Cultural creativity and innovation

Image of a row of blindfolded business people standing with their hands on the shoulders of the person in front‘Culture is King’, a recent article by Dr Linda Sharkey explains that a culture of creativity and innovation can only be created from the top down.  She was able to support this assertion with an example of a leader who was complaining about his team’s lack of creativity.  As it happens, it was shown that the leaders’ own behaviours were discouraging innovation more than any other factor.

There are plenty of articles out there on how to create a positive culture that fosters creativity and innovation – in fact I have written a few of my own.  But I like to think I never stop learning so the one thing that stood out for me from this example was the leader’s total blindness to the culture that he had created through his own behaviours. I know there are some sceptics out there saying ‘if this were me I would have noticed this and corrected the issue’. I am betting this is exactly what this leader would have said as well.

There’s a quote from the French philosopher Albert Camus that I think works well here: ‘The world of the ant is the anthill’. While I’m not going to be writing an article on the benefits of existentialism today, I still think we can apply this quote to the context of today’s workplace. If you help to build a culture, and you exist inside that culture without any regular feedback, then very quickly the norms and regular practices of that culture become your blind spots. You automatically stop noticing them and those behaviours become your reality.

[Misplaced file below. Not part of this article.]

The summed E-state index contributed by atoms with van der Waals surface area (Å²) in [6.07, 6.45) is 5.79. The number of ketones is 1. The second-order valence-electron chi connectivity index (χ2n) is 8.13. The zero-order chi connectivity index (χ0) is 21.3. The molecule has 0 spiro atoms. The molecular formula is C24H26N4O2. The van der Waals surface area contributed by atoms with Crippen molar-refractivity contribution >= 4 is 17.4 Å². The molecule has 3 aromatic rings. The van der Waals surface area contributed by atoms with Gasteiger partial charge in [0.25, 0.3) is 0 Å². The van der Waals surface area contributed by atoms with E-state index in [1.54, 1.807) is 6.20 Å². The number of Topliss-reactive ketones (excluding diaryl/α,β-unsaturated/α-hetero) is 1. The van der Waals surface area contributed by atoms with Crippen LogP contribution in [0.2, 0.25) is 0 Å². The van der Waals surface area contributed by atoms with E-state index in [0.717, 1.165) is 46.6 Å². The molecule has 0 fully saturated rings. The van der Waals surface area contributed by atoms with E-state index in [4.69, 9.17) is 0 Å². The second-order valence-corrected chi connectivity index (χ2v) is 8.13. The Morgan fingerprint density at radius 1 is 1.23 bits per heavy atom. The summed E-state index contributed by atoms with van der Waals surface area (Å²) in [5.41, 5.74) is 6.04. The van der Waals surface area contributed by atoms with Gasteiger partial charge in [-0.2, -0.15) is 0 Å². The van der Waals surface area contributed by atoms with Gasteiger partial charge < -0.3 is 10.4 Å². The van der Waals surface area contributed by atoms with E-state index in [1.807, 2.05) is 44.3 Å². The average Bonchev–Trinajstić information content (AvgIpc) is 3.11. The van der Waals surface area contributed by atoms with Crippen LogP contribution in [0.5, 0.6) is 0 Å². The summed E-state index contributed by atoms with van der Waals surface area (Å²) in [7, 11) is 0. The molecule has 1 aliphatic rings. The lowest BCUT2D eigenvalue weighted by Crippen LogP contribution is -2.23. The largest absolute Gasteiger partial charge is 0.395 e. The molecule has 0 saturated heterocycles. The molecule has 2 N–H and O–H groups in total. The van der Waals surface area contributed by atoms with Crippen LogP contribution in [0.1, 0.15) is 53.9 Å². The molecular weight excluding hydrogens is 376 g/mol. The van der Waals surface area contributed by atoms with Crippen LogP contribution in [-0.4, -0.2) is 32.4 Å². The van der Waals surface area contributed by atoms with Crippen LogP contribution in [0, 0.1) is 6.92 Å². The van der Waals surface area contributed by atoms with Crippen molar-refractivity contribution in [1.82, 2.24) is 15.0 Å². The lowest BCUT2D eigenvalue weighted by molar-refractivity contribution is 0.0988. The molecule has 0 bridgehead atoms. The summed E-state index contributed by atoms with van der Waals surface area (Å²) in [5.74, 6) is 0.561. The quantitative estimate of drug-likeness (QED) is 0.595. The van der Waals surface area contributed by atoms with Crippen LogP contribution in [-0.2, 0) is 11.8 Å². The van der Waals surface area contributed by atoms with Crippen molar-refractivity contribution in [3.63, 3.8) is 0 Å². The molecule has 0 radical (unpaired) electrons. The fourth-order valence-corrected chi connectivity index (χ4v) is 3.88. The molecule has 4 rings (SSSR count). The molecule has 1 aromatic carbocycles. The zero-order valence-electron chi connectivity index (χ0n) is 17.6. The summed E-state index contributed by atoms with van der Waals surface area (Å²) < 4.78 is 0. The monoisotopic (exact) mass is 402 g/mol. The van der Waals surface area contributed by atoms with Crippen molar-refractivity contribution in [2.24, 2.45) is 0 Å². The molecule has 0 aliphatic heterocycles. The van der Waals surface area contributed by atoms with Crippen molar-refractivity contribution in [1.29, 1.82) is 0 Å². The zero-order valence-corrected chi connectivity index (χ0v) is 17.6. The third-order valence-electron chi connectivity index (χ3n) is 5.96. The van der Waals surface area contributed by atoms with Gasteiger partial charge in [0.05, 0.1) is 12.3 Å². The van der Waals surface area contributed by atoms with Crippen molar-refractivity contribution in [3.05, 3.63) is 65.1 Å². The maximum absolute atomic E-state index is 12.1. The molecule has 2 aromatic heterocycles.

Try as we might, there are always things that we miss. One way to help you overcome this is to focus on creating an environment where your team are happy to speak with you about issues and are comfortable with raising concerns without any fear of reprimand or retribution.  Of course, if your cultural blind spot is preventing this you might have bigger problems. Today there are a range of experts and consultants who specialise in assessing your team environment and helping you to improve it – in fact, that’s what we do here at Full Circle Feedback. The good thing about getting an external party in to help with this is they won’t be impacted by any of your cultural blind spots – their world isn’t your anthill.

Of course there are many great leaders out there who are able to recognise problems when they arise – but the best leaders are those that recognise that they can be wrong. If you think your team could be improved, consider getting someone from outside the anthill to take a look. You might be surprised at what they discover.

Happy leading!